The White House, joined by a bipartisan pair of governors, will host a discussion next Tuesday with executives from large and small businesses on the challenges and benefits of hiring people with criminal records at a time when workers are in high demand and the labor pool is shrinking.
Putting People with Criminal Records to Work: A National Business Roundtable, organized by The Council of State Governments Justice Center with support from the MacArthur Foundation’s Safety and Justice Challenge, will feature Kentucky Gov. Matt Bevin, Colorado Gov. John Hickenlooper, and business executives from a variety of industries, including Uber, The Home Depot, Koch Industries, Brown-Forman and Johns Hopkins Health System, and others
An estimated 70 million adults in the U.S. have criminal histories, and while many have marketable job skills, they are frequently unable to find suitable employment due to barriers tied to their criminal records. Without the stability of a job, these people face challenges to successful reentry. Furthermore, without their participation in the workforce, the national economy misses out on billions of dollars in potential output.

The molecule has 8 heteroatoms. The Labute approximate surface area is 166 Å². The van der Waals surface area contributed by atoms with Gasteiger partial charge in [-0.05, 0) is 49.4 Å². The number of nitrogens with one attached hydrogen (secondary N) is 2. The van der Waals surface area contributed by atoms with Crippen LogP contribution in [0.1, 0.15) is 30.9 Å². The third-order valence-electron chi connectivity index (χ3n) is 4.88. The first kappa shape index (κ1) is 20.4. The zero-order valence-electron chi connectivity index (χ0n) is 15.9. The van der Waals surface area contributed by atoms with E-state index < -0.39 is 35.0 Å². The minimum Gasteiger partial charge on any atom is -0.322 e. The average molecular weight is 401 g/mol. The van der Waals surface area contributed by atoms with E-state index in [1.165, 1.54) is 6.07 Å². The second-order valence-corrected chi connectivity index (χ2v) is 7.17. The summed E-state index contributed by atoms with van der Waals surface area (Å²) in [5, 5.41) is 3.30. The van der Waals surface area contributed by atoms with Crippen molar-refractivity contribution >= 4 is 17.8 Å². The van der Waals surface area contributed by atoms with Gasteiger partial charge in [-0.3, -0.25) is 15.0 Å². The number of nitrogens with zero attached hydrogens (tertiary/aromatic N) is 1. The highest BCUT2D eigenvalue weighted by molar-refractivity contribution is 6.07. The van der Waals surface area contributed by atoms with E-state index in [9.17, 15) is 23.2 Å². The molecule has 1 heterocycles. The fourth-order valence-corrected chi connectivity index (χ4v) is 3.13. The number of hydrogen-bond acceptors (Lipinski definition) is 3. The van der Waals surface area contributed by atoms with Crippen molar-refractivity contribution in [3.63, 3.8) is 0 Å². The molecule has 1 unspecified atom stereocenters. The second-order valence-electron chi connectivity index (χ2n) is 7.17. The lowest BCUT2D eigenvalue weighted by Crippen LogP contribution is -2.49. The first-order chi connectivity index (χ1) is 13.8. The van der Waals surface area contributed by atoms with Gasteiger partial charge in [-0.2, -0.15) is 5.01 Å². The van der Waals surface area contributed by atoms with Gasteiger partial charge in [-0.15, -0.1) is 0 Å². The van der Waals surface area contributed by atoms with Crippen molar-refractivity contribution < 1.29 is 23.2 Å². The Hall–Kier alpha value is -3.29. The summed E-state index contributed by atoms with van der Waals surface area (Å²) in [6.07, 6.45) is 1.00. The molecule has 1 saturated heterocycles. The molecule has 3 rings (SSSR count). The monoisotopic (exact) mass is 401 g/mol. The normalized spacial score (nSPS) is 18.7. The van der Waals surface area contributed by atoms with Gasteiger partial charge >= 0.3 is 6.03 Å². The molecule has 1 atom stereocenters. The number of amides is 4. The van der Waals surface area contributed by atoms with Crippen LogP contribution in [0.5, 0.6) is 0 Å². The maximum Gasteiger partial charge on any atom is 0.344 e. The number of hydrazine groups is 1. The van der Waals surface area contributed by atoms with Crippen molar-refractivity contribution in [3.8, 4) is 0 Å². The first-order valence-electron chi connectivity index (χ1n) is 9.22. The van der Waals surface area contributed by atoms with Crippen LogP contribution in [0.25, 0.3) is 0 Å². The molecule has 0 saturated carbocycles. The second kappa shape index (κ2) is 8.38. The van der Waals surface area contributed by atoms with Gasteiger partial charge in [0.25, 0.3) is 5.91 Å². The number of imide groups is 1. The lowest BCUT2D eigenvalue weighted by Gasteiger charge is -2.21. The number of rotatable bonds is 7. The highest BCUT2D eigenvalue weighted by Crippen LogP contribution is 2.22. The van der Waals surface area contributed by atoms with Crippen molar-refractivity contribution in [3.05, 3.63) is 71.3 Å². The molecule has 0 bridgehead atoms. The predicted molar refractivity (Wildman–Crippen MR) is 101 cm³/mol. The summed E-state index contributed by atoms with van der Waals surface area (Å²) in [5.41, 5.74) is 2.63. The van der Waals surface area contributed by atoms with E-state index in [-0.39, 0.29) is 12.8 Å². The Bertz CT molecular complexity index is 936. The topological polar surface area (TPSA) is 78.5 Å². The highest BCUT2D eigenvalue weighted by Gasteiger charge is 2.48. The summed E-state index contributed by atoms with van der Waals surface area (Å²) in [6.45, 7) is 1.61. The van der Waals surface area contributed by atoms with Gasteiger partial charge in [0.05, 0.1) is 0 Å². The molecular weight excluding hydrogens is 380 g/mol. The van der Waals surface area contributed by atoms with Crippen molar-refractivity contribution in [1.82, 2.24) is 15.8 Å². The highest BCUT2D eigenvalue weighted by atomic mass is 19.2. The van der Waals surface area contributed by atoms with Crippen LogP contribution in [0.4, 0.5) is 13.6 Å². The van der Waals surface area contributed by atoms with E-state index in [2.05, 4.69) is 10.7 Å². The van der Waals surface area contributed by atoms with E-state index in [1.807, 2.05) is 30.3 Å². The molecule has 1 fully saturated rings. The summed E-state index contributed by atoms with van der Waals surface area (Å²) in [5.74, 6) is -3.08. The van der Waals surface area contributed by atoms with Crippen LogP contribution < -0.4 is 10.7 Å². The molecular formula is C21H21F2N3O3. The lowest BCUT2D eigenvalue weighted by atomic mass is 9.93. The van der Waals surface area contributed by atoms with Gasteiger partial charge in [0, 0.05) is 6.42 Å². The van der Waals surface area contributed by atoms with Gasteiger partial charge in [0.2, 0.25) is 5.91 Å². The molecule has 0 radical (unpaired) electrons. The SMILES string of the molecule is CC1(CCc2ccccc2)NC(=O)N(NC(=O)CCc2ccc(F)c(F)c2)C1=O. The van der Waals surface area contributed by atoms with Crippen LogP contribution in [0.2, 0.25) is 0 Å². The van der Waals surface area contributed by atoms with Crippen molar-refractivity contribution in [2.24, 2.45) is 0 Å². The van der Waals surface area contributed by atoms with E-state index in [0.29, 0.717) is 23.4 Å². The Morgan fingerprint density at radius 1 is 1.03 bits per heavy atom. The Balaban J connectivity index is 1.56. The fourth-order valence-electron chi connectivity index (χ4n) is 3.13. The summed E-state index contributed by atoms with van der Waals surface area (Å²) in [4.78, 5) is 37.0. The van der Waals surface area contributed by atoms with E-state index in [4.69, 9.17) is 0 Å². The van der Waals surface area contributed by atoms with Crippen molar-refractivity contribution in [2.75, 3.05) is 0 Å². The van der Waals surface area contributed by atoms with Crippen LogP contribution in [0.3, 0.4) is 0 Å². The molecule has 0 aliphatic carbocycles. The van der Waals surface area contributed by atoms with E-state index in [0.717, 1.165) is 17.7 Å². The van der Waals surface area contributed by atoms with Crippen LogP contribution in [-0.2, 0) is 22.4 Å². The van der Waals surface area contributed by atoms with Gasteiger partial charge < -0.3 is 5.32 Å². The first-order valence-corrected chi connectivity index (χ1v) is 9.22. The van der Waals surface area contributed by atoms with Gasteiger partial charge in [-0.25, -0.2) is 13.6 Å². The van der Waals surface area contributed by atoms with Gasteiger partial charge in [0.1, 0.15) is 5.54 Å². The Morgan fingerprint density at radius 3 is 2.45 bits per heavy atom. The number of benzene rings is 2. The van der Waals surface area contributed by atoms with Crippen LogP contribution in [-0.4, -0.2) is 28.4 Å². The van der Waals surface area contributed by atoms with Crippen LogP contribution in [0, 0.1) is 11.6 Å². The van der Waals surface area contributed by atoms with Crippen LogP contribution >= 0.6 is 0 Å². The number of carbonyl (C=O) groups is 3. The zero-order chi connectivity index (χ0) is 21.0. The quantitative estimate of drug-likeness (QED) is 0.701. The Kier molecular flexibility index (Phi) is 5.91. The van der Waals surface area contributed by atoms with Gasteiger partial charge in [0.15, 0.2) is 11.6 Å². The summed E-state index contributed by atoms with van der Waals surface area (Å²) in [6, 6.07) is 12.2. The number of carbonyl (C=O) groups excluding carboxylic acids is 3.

With the Equal Employment Opportunity Commission’s (EEOC) release of guidance on the consideration of criminal records in hiring decisions; the proliferation of state and local fair hiring initiatives across the country, such as ban the box; and the growing need for qualified candidates in the workforce, employers are increasingly becoming aware of this issue. Although some businesses have been at the forefront of hiring people with criminal records, many express difficulty balancing fair hiring expectations with liability and brand concerns.
The Council of State Governments (CSG) Justice Center has been promoting dialogues across the country between business leaders and government officials, which have focused on understanding and addressing challenges associated with putting people with criminal records on pathways to employment.